Luggage: Bags of problems

31 Aug 2015 by Clement Huang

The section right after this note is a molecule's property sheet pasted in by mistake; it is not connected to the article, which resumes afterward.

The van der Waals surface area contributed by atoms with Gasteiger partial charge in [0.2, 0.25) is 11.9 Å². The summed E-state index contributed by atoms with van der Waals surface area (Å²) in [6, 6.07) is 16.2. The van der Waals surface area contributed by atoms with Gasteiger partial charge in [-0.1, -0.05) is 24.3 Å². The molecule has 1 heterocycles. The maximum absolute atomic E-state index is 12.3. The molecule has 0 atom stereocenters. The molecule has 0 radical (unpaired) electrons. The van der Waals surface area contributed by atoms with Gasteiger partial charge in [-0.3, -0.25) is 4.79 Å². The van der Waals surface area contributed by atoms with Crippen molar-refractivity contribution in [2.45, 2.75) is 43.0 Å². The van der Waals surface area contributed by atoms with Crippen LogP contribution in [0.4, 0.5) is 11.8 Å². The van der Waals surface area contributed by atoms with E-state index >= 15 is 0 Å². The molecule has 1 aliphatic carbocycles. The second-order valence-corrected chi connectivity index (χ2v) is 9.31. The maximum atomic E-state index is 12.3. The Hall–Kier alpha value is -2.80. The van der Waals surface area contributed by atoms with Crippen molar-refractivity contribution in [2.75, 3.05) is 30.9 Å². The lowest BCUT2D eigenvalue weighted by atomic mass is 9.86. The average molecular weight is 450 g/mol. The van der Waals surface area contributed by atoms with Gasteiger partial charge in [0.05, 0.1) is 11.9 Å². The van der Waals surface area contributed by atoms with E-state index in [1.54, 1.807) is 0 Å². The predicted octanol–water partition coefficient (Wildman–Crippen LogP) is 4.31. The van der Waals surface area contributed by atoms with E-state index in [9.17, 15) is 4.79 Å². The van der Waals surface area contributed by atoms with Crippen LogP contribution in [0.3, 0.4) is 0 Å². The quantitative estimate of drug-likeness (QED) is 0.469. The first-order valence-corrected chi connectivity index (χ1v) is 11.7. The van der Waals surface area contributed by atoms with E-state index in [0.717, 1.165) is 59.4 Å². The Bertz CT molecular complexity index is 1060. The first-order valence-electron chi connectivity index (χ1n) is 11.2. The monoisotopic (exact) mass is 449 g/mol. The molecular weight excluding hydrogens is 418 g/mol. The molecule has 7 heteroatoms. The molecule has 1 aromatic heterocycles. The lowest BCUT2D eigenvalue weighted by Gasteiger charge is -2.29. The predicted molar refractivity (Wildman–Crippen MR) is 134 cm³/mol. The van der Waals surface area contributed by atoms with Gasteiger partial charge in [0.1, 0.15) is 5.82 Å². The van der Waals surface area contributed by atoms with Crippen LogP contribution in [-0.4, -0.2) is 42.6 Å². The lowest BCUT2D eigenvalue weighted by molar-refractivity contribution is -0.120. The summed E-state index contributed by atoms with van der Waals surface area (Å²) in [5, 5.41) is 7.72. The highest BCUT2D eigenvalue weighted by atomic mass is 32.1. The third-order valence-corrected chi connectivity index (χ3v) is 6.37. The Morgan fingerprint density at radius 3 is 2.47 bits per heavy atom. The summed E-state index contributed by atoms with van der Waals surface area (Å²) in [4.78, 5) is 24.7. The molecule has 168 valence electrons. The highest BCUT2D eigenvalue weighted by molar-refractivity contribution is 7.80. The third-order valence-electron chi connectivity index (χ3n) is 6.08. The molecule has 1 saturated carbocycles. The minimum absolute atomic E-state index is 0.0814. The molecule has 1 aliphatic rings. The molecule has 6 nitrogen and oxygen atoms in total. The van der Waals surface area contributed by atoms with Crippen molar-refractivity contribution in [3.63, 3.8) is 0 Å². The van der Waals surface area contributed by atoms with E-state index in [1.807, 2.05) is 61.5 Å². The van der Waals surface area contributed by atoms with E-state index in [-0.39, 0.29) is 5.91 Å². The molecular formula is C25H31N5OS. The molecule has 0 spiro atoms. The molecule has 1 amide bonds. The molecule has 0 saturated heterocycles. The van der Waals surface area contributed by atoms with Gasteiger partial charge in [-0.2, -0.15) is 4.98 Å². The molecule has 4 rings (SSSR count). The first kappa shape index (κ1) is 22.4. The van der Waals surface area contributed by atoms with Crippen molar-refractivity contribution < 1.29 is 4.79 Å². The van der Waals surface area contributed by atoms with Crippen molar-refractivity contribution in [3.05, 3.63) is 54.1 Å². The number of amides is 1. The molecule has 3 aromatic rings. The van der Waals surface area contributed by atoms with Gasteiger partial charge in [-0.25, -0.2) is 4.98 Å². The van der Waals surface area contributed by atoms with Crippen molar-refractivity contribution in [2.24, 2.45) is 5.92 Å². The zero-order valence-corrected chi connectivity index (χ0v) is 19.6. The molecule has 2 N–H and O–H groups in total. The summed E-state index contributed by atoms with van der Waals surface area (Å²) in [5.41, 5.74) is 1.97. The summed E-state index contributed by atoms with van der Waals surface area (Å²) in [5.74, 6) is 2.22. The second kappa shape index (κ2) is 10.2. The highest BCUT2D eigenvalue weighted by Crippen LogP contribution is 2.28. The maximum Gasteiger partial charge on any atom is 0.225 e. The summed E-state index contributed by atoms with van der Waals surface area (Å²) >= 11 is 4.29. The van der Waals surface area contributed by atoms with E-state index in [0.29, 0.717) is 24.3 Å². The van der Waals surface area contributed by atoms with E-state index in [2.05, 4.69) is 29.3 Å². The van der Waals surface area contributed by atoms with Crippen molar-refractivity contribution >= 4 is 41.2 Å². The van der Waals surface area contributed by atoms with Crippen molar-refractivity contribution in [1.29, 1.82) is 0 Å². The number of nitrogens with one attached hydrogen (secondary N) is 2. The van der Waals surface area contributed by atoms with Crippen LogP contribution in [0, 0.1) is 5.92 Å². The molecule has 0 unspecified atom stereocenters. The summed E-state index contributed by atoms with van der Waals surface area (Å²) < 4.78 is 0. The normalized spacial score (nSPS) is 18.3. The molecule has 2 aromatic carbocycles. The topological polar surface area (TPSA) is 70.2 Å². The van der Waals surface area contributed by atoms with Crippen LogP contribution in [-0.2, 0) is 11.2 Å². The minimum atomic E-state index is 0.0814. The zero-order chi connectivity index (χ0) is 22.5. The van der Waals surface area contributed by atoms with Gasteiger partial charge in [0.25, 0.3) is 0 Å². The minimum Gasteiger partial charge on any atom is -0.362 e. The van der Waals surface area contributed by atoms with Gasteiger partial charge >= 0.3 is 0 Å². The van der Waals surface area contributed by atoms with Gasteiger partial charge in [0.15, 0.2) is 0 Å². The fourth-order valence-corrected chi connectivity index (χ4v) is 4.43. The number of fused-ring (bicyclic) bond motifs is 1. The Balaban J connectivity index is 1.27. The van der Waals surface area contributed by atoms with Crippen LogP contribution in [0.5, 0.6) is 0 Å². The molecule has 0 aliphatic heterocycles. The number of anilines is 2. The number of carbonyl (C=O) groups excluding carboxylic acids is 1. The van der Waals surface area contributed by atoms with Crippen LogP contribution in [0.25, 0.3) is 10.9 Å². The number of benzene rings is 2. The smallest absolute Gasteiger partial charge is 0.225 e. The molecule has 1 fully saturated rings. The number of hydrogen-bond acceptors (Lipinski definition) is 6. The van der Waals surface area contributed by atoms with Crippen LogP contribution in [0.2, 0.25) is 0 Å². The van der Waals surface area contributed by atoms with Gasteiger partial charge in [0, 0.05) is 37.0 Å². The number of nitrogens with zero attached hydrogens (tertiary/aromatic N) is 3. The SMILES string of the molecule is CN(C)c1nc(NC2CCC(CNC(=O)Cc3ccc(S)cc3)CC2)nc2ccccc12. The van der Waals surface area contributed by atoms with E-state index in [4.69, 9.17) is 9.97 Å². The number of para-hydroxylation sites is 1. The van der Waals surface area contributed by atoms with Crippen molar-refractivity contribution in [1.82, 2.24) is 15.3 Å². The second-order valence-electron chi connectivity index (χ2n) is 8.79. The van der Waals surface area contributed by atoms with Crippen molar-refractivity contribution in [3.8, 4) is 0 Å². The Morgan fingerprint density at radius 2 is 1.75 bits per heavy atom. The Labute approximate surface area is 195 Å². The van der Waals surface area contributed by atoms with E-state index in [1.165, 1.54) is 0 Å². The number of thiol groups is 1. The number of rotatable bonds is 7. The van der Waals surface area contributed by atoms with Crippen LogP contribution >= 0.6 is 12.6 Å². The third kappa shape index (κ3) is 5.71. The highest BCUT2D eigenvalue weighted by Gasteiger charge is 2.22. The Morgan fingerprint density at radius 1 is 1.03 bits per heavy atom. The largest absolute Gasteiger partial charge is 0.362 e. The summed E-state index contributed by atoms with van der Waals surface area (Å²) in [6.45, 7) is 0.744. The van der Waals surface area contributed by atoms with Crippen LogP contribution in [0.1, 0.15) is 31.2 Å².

The fierce ongoing debate about carry-on baggage allowances has pitted the airline industry’s global policy-setting group against individual airlines amid predictions it could lead to the return of a standardised system that was abandoned years ago. It has also raised more questions than it answers. The International Air Travel Association’s (IATA) “Cabin OK” recommendations, introduced in June, were quickly put on hold in the face of stiff opposition, particularly in the US. Industry figures pointed out that the proposals flew in the face of trends among aircraft manufacturers for bigger cabin bins, and among travellers to put greater reliance on carry-on baggage. Generally accepted guidelines were introduced decades ago, but their legality was challenged by some governments, and airlines ultimately set their own allowances. IATA’s latest suggestions for carry-on baggage dimensions of 55 x 35 x 20cm, were developed in partnership with several member airlines and alsoaircraft manufacturers. “We worked with the aircraft manufacturers to define a cabin-sized carry-on bag that can fit in either the overhead compartment space or under the seat in front of the passenger,” says Albert Tjoeng, IATA’s assistant director for corporate communications, Asia-Pacific. “This size was calculated to make the best use of storage space in the cabin. If fully embraced by passengers, everyone would have a chance to travel with their carry-on bags on board aircraft of 120 seats or larger, even when the flight is full.” Compared to the existing guidelines set out by several Asian carriers, IATA’s “Cabin OK” recommendation was noticeably limited. Cathay Pacific, for instance, has a size allowance of 56 x 36 x 23cm, while Singapore Airlines requires that the sum of the length, width and height of each carry-on bag should not exceed 115cm. IATA’s recommendation adds up to only 110cm. Airlines for America (A4A), the trade organisation representing principal US airlines, including the big three (American, Delta and United) was particularly vocal in its rejection of the guidelines. “A4A and its members reject the recent carry-on size initiative put forth by IATA because it is unnecessary and flies in the face of the actions the US carriers are taking to invest in the customer experience – roughly US$1.2 billion a month – including larger overhead bins,” says A4A president and chief executive Nicholas Calio. Calio’s comments about the sizeable investment pumped into developing larger overhead bins are accurate. Airbus and Boeing have launched innovations in the past two years that guarantee extra stowage space on next-generation aircraft. Aimed at the single-aisle segment, where space is usually an issue, Airbus’ pivoting stowage options and Boeing’s new space bins deliver more baggage space onboard. Airbus’ pivoting bins were developed for the manufacturer’s narrow-body aircraft family, the A320. Taking advantage of the aeroplane’s wide fuselage cross-section, the new bins offer 10 per cent increased volume over the existing designs, but are still capable of accommodating up to 60 per cent more luggage by allowing bags to be stowed on their sides rather than flat. Boeing’s Space Bins for the B737 have been designed in a way where they can hold six standard-sized bags – two more than the existing pivot bins. This has been achieved by lowering the height of the bin lip, which, like the A320, allows for vertical rather than flat stowage. Cheap comes at a cost The challenge here, however, is whether such innovations can actually keep up with the popularity of carry-on luggage, as a growing number of cost-conscious travellers favour hand carrying their bags instead of paying for checked baggage – a common trait for low-cost carriers that generally offer lower fares but fewer comforts, too. Andrew Herdman, director general of the Association of Asia-Pacific Airlines (AAPA) believes this development poses a number of complications that carriers will have to deal with accordingly. “This shift towards greater reliance on hand-carried luggage has led to problems, including increasingly common situations where the storage space in the aircraft cabin is insufficient to satisfy the requirements of all the passengers on board,” says Herdman. “Consequently, airlines have to spend time and effort to rearrange passengers’ luggage, in some cases having to load hand-carried items in the lower cargo hold of the aircraft. The fact that average industry load factors have risen steadily over recent decades, and are now approaching 80 per cent, only adds to such pressures.” Herdman believes that airlines, particularly those that impose charges on checked baggage, are also inclined to restrict the amount of carry-on luggage accordingly. A look at three Asian low-cost carriers – Air Asia, Scoot and Jetstar Asia – reveals that the carry-on allowances, based on individual baggage dimensions (maximum 115cm) and weight (7kg), remain consistent with full-service airlines. Air Asia’s and Jetstar’s allowances, for instance, are exactly the same as Cathay Pacific, while Scoot’s is identical to its parent company, Singapore Airlines (SIA). The differentiator is that low-cost carriers typically offer checked baggage for a fee unless the passenger is in a premium cabin. The idea of forking out an additional US$40 to check in up to 15kg of luggage on Jetstar can be a turn-off for passengers that choose to fly with the carrier for its low fares. “A significant development [in the past decade] is the decision by some airlines to unbundle their services and impose specified baggage charges for some or even all items of checked baggage,” says Herdman. “While such policies aim to more closely match the overall fares with the actual services provided to individual passengers, it also leads to other changes in consumer behaviour.” Interline issues Another point that Herdman notes is potential complications that travellers might face when connecting between flights. While connecting travel has matured to the point where the majority of connections are usually seamless, problems can arise when passengers are connecting between two carriers that do not happen to share any codeshare or interline partnerships. “[The] proliferation of different schemes and charges, each governed by detailed rules and variations for different customer groups, [has] led to increasing complexity of consumer choice, and particular complications for codeshares and interlining connections,” he says. These sentiments are echoed by Nicholas Ionides, SIA’s vice president of public affairs, who comments on the company’s standard policy when a customer travels first on an airline that does not have codeshare/interline with SIA, and then with the Singapore flag carrier. “[In this scenario], it is very likely that the customer would be holding two different air tickets,” Ionides says. “The customer would [therefore] have to abide by the baggage allowance stated for each ticket. This means that he/she would have to collect his/her checked baggage (from the first carrier) and re-check in his/her baggage for the subsequent flight with SIA.” A complex business Further complicating matters is the implementation of  “piece” and  “weight” concepts for checked baggage, depending on routes. The former applies for flights over the Atlantic Ocean, whereby the acceptable amount of checked baggage is determined by the number of individual bags that are being checked in. In this case, the standard acceptable baggage allowance on economy class is typically set at no more than two pieces of checked luggage, each weighing about 23kg. On the flip side, flights that do not serve the US or Canada (this may, however, vary) usually institute the  “weight” concept. In this situation, each passenger is allowed to check an undefined number of bags into the aircraft, as long as it is within the combined weight limits. This typically varies from about 20kg in economy class to 50kg for first class passengers. Herdman believes IATA’s attempt to introduce voluntary guidelines for carry-on baggage limitations, if widely adopted, will increase the likelihood of airlines accommodating all passengers’  hand-carried items in the cabin. But he cautions that the initiative requires further review before it can be implemented successfully. “Some governments and regulators have expressed concern about the increasing complexity of different baggage-charging schemes, and have raised the possibility of regulating the provision of such services, perhaps even including specifying a standardised minimum free baggage allowance,” he says. “It would be deeply ironic if we were to end up with a government-imposed regulatory solution that in effect would replicate the original market-driven framework of standardised baggage allowances that served both industry and consumer needs reasonably well for many years.”